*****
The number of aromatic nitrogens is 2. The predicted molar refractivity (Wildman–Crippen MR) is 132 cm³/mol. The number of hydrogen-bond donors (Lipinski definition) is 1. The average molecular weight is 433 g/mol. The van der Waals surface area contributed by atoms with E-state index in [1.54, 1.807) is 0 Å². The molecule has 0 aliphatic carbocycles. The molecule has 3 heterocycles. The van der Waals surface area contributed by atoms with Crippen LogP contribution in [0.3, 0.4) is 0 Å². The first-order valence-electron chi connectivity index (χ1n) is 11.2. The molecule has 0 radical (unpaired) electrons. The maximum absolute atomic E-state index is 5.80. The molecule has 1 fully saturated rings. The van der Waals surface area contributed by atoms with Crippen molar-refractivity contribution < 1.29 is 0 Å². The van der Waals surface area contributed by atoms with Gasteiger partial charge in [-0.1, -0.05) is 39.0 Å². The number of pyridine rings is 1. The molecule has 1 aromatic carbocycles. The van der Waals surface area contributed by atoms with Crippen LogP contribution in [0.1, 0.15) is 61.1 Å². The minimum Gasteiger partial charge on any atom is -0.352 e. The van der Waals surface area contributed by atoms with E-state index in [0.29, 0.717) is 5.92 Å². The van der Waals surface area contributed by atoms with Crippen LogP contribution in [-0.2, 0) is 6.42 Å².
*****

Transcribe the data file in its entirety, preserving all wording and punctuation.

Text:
The number of aromatic nitrogens is 2. The predicted molar refractivity (Wildman–Crippen MR) is 132 cm³/mol. The number of hydrogen-bond donors (Lipinski definition) is 1. The average molecular weight is 433 g/mol. The van der Waals surface area contributed by atoms with E-state index in [1.54, 1.807) is 0 Å². The molecule has 0 aliphatic carbocycles. The molecule has 3 heterocycles. The van der Waals surface area contributed by atoms with Crippen LogP contribution in [0.3, 0.4) is 0 Å². The first-order valence-electron chi connectivity index (χ1n) is 11.2. The molecule has 0 radical (unpaired) electrons. The maximum absolute atomic E-state index is 5.80. The molecule has 1 fully saturated rings. The van der Waals surface area contributed by atoms with Crippen molar-refractivity contribution < 1.29 is 0 Å². The van der Waals surface area contributed by atoms with Gasteiger partial charge in [-0.1, -0.05) is 39.0 Å². The number of pyridine rings is 1. The molecule has 1 aromatic carbocycles. The van der Waals surface area contributed by atoms with Crippen LogP contribution in [0.1, 0.15) is 61.1 Å². The minimum Gasteiger partial charge on any atom is -0.352 e. The van der Waals surface area contributed by atoms with E-state index in [0.29, 0.717) is 5.92 Å². The van der Waals surface area contributed by atoms with Crippen LogP contribution in [-0.2, 0) is 6.42 Å².